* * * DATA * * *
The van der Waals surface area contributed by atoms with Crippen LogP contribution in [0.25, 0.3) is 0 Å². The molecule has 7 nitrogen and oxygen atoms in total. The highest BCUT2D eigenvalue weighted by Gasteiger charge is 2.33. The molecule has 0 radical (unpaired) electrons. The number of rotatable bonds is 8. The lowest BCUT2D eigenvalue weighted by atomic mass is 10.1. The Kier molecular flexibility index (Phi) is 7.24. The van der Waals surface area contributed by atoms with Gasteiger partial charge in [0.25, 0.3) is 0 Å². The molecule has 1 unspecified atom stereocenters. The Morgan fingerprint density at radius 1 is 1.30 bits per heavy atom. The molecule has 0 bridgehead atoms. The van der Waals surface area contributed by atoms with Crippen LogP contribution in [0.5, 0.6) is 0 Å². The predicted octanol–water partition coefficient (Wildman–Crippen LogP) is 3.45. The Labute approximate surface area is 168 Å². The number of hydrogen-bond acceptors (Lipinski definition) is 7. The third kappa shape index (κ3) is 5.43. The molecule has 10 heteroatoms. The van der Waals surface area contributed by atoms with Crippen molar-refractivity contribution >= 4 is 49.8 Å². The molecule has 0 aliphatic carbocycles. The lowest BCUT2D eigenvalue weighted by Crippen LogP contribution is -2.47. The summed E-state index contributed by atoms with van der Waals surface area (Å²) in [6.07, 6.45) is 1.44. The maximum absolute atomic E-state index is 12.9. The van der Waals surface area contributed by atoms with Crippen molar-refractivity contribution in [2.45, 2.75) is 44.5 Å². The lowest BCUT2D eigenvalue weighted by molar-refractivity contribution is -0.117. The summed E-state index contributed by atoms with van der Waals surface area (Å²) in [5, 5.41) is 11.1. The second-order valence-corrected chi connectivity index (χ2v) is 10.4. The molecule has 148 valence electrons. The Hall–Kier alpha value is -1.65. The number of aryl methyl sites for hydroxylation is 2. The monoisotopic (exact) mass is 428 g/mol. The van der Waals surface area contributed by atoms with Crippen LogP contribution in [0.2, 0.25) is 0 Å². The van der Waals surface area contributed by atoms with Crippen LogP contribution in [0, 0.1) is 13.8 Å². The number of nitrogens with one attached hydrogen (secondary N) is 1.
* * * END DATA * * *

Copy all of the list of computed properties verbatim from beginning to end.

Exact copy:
The van der Waals surface area contributed by atoms with Crippen LogP contribution in [0.25, 0.3) is 0 Å². The molecule has 7 nitrogen and oxygen atoms in total. The highest BCUT2D eigenvalue weighted by Gasteiger charge is 2.33. The molecule has 0 radical (unpaired) electrons. The number of rotatable bonds is 8. The lowest BCUT2D eigenvalue weighted by atomic mass is 10.1. The Kier molecular flexibility index (Phi) is 7.24. The van der Waals surface area contributed by atoms with Gasteiger partial charge in [0.25, 0.3) is 0 Å². The molecule has 1 unspecified atom stereocenters. The Morgan fingerprint density at radius 1 is 1.30 bits per heavy atom. The molecule has 0 bridgehead atoms. The van der Waals surface area contributed by atoms with Crippen LogP contribution in [0.5, 0.6) is 0 Å². The predicted octanol–water partition coefficient (Wildman–Crippen LogP) is 3.45. The Labute approximate surface area is 168 Å². The number of hydrogen-bond acceptors (Lipinski definition) is 7. The third kappa shape index (κ3) is 5.43. The molecule has 10 heteroatoms. The van der Waals surface area contributed by atoms with Crippen molar-refractivity contribution >= 4 is 49.8 Å². The molecule has 0 aliphatic carbocycles. The lowest BCUT2D eigenvalue weighted by Crippen LogP contribution is -2.47. The summed E-state index contributed by atoms with van der Waals surface area (Å²) in [6.07, 6.45) is 1.44. The maximum absolute atomic E-state index is 12.9. The van der Waals surface area contributed by atoms with Crippen molar-refractivity contribution in [2.45, 2.75) is 44.5 Å². The lowest BCUT2D eigenvalue weighted by molar-refractivity contribution is -0.117. The summed E-state index contributed by atoms with van der Waals surface area (Å²) in [5, 5.41) is 11.1. The second-order valence-corrected chi connectivity index (χ2v) is 10.4. The molecule has 148 valence electrons. The Hall–Kier alpha value is -1.65. The number of aryl methyl sites for hydroxylation is 2. The monoisotopic (exact) mass is 428 g/mol. The van der Waals surface area contributed by atoms with Crippen LogP contribution in [0.2, 0.25) is 0 Å². The van der Waals surface area contributed by atoms with Crippen LogP contribution in [0, 0.1) is 13.8 Å². The number of nitrogens with one attached hydrogen (secondary N) is 1.